Arctic nutrient cycling is heavily influenced by mycorrhizal processes. With warming, deciduous ectomycorrhizal (EcM) shrubs are expanding across the tundra, potentially increasing the prevalence of ectomycorrhizae while decreasing other dominant mycorrhizal types. Because carbon (C) and nutrient cycling in Arctic tundra are tightly coupled, changes in nutrient cycling induced by these shifts in mycorrhizal regime and function could impact the large stocks of soil carbon. This project characterized the responses of EcM nutrient cycling to long-term warming and nutrient addition. All data was collected from the Arctic Long Term Ecological Research Network (LTER) warming and fertilization experiment established in 1989. We paired measurements of EcM root function with EcM fungal identity. This dataset consists of potential activities of 5 enzymes (leucine aminopeptidase, N-acetyl glucosaminidase, acid phosphatase, laccase, and peroxidase) measured on Betula nana root tips colonized by EcM; EcM root tip abundance and fungal identity; and soil chemistry. Fungal internal transcribed spacer region (ITS) sequences used for taxonomic identification are archived in GenBank under the accession numbers MT278352-MT278808.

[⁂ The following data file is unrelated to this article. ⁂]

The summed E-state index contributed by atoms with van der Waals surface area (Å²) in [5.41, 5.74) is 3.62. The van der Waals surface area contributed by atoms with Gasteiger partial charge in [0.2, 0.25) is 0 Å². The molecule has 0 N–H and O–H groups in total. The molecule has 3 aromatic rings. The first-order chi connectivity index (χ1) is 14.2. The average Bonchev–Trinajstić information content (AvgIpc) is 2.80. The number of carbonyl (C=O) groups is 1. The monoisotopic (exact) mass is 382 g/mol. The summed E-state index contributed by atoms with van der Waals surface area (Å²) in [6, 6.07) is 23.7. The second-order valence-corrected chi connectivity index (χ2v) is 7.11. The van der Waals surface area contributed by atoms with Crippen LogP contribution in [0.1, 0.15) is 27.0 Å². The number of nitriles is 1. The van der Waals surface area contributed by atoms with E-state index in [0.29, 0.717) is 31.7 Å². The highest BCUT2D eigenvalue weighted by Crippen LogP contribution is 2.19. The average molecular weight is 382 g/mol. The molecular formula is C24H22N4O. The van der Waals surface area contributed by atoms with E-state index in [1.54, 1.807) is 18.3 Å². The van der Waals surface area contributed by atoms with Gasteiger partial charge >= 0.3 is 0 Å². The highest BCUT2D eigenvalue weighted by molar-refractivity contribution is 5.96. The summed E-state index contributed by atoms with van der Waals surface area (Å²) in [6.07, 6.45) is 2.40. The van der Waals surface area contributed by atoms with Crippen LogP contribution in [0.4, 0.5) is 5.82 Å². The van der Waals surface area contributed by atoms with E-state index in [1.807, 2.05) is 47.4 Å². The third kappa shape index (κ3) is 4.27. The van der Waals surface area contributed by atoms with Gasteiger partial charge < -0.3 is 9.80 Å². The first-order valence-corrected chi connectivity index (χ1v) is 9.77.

|Date made available
|UC Santa Barbara